A subcontractor that feels ripped off by the main contractor will hardly sing the praises of partnering. But as long as the whole team is involved, it really can work

partnering doesn’t work.” That is something I hear quite often. What the speaker actually means is: “I am a subcontractor and it didn’t work for me.

I still got selected on lowest price, was paid late and not as much as I asked for, and I still haven’t had my retention money back.” Very few main contractors, especially larger companies, have complained about partnering, assuming they had been chosen by the client on a partnering basis and both parties have worked properly to deliver the project in a collaborative spirit.

So, what went wrong? The first question is, why were the specialist contractors chosen on a lowest-price basis? That brought them to the site in an adversarial mode, looking for claims and variations to recover the margin that was not in their tender, and they probably had a hidden contingency in their price to cover late payment or unforeseen deductions by their main contractor.

Some subcontractors do not want to partner. They do not trust the main contractor and think they will always be ripped off. Others, however, are one of a large firm’s strategic partners. They know they will get plenty of work and be properly paid for what they have done, and in return will put in a best price. They will not be complaining, because they are true partners, appointed on an open-book basis, as was the main contractor, so that everyone knows the true figures for overheads, preliminaries and margin, and there is contractual provision for gain and pain share.

You cannot go to bed on Friday night as an adversarial client and appear on site on Monday morning as a partnering firm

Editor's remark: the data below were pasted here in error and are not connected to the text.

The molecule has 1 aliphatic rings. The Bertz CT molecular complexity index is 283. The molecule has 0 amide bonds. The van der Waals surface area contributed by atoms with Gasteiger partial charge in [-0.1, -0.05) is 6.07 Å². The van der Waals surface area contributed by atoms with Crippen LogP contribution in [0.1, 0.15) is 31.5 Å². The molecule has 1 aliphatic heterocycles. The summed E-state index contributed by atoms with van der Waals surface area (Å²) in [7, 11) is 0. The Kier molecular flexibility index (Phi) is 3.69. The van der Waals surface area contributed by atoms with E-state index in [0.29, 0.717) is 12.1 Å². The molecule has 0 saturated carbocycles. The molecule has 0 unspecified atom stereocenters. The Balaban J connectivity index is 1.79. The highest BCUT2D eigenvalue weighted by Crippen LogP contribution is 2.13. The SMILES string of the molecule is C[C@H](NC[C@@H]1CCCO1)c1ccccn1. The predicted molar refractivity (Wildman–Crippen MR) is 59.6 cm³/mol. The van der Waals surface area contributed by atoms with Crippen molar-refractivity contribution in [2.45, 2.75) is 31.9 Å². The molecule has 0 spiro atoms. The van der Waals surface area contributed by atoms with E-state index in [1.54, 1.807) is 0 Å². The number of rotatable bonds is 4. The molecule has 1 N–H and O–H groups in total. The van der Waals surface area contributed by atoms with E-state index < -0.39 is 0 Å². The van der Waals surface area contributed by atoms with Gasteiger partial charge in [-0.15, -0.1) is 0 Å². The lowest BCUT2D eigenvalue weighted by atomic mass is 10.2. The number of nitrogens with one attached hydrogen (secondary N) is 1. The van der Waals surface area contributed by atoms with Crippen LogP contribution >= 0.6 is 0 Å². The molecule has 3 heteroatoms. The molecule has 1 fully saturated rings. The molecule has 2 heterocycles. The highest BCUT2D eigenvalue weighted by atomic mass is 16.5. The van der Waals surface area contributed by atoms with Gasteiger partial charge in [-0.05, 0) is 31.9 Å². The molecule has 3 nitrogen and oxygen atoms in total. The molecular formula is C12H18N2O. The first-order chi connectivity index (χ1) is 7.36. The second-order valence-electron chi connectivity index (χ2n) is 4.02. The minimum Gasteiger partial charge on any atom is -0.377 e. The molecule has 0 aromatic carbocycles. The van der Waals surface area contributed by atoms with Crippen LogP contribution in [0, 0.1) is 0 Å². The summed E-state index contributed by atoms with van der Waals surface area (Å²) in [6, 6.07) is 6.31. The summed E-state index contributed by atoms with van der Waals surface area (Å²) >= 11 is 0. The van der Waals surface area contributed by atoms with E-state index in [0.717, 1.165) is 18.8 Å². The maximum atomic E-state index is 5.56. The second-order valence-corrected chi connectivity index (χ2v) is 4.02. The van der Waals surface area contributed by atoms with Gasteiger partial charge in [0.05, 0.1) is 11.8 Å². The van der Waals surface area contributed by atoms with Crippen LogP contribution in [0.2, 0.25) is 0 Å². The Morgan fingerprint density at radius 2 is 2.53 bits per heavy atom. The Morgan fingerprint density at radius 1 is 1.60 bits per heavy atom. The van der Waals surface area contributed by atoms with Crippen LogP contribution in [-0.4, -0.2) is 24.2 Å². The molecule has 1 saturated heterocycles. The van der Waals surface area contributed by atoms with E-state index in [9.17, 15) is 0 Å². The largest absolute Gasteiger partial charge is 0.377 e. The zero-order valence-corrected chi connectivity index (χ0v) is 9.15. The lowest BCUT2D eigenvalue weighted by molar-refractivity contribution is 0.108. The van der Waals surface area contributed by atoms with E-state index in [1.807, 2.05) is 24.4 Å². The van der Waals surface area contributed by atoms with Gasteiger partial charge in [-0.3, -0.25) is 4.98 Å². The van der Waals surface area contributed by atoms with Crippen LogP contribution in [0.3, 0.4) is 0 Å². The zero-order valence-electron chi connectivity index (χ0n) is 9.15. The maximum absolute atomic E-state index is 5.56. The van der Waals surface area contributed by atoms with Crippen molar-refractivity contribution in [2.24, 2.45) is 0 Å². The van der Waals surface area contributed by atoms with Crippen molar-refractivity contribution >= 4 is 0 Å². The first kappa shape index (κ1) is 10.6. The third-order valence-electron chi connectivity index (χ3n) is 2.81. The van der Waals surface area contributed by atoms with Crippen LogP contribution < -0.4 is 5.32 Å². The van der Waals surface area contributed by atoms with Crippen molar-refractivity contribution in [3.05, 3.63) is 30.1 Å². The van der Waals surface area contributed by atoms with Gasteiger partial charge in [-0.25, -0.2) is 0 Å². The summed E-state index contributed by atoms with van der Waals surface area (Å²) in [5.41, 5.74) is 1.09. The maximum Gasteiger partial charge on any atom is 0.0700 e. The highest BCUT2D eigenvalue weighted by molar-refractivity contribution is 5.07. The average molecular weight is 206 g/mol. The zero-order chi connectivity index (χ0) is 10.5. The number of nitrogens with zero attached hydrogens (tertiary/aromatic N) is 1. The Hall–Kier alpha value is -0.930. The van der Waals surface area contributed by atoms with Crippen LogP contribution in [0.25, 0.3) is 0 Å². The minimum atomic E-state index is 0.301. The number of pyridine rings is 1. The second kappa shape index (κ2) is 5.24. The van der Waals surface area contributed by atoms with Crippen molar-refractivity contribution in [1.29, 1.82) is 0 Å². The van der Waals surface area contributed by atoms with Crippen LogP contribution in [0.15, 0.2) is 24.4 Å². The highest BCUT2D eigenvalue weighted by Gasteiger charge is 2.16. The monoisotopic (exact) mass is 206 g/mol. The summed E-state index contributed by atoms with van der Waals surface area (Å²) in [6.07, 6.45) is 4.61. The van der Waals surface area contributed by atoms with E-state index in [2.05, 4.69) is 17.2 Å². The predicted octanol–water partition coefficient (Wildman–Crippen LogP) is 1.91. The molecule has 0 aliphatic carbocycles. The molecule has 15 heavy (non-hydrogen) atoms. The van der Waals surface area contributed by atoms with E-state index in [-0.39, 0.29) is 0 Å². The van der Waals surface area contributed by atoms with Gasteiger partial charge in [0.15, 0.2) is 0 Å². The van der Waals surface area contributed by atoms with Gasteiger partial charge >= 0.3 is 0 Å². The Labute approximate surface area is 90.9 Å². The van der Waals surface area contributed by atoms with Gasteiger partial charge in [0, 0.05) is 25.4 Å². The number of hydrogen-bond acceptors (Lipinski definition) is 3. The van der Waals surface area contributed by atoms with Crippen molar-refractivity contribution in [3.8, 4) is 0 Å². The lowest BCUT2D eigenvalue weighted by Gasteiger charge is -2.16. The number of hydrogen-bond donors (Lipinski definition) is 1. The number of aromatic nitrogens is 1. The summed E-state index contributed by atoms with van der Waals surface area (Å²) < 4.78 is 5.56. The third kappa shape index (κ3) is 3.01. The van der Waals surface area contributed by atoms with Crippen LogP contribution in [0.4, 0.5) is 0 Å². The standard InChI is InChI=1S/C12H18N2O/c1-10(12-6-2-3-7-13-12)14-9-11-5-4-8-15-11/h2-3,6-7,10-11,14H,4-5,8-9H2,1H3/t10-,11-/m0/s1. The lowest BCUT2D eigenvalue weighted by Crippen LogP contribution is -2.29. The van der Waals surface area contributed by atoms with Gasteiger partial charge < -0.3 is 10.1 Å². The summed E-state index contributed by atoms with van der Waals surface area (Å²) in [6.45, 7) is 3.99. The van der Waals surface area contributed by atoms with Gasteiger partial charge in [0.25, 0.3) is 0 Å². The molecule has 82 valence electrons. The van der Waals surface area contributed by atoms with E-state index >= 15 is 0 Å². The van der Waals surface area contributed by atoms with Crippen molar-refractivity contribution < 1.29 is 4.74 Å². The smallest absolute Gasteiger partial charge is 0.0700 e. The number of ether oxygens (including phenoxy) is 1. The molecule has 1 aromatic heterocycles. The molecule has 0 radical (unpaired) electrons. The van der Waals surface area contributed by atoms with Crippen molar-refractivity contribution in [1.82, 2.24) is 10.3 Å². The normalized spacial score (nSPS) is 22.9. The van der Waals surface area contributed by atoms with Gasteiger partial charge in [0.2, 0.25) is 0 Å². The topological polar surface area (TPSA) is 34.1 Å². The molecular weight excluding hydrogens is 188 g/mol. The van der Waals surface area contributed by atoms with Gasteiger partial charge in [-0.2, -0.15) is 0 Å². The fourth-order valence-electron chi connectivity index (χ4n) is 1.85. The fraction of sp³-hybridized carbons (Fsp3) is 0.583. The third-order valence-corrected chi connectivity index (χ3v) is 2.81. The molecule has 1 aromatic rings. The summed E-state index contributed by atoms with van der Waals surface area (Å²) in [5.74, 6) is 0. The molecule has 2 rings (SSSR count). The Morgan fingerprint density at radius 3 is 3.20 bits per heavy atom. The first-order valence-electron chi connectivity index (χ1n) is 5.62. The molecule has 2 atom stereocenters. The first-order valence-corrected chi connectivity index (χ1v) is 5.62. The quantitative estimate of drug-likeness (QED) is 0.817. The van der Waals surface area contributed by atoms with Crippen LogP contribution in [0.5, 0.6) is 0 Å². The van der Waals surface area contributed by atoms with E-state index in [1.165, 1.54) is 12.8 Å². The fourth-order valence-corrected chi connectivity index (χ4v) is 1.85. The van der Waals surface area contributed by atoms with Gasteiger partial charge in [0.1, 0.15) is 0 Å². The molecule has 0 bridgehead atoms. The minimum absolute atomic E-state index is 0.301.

The Strategic Forum for Construction and Constructing Excellence have long advocated fully integrated teams, though their targets for integration have not been met, as they have conceded. One of the strengths of integration – which does happen successfully, particularly where it is driven by fully involved clients – is that it enables detailed specialist design, and especially mechanical and electrical work, to be taken into account at an early stage by the architect or engineer, and also by the project manager, who may either be working directly for the client or else be the main contractor. Detailed specialist design is actually dealt with by the specialist contractor and it is far better if the firm can say at the earliest stage that the conceptual M&E design by the consulting engineer will not fit in with the building pattern, or could be more cost effectively addressed in a different way. This will save a great deal of time and rework.

It is about stripping out costs that add no value. Anybody can reduce the specification or buy cheaper kit. But that may add to maintenance costs later and is an “economy” for which the client will pay in years to come. But effective involvement to get best practice at the design stage is what real partnering is all about. There have been plenty of award-winning schemes where the project has been delivered by a fully integrated team who are committed to the whole project, not just their part of it, and were led by an involved client who was determined to achieve best practice and to share risks in a collaborative way.

When I was researching and writing my report in 1993/4, some words were unknown in the construction industry. One was “partnering”, which has since spread, but there is still a long way to go. Another was “benchmarking”. Every project was seen as bespoke, one-off, and there was thought to be no point in trying to compare construction with factory-based manufacturing. Then Sir John Egan showed that things could be done differently, and now benchmarking clubs are quite normal. A third unknown expression was “supply chain management”, because most of the people on the site were not in contract with each other, and were working in their own silos, usually in an adversarial spirit. Now, effective management of the supply chain is an essential part of best practice, and is linked to full integration of the whole project team.

So, does partnering work? Yes, provided that people are properly trained for it, and the whole team is involved. You cannot go to bed on Friday night as an adversarial client or contractor and appear on site on Monday morning as a partnering firm. Some try, but usually fail. That is why some people think it doesn’t work. The truth is they never properly tried.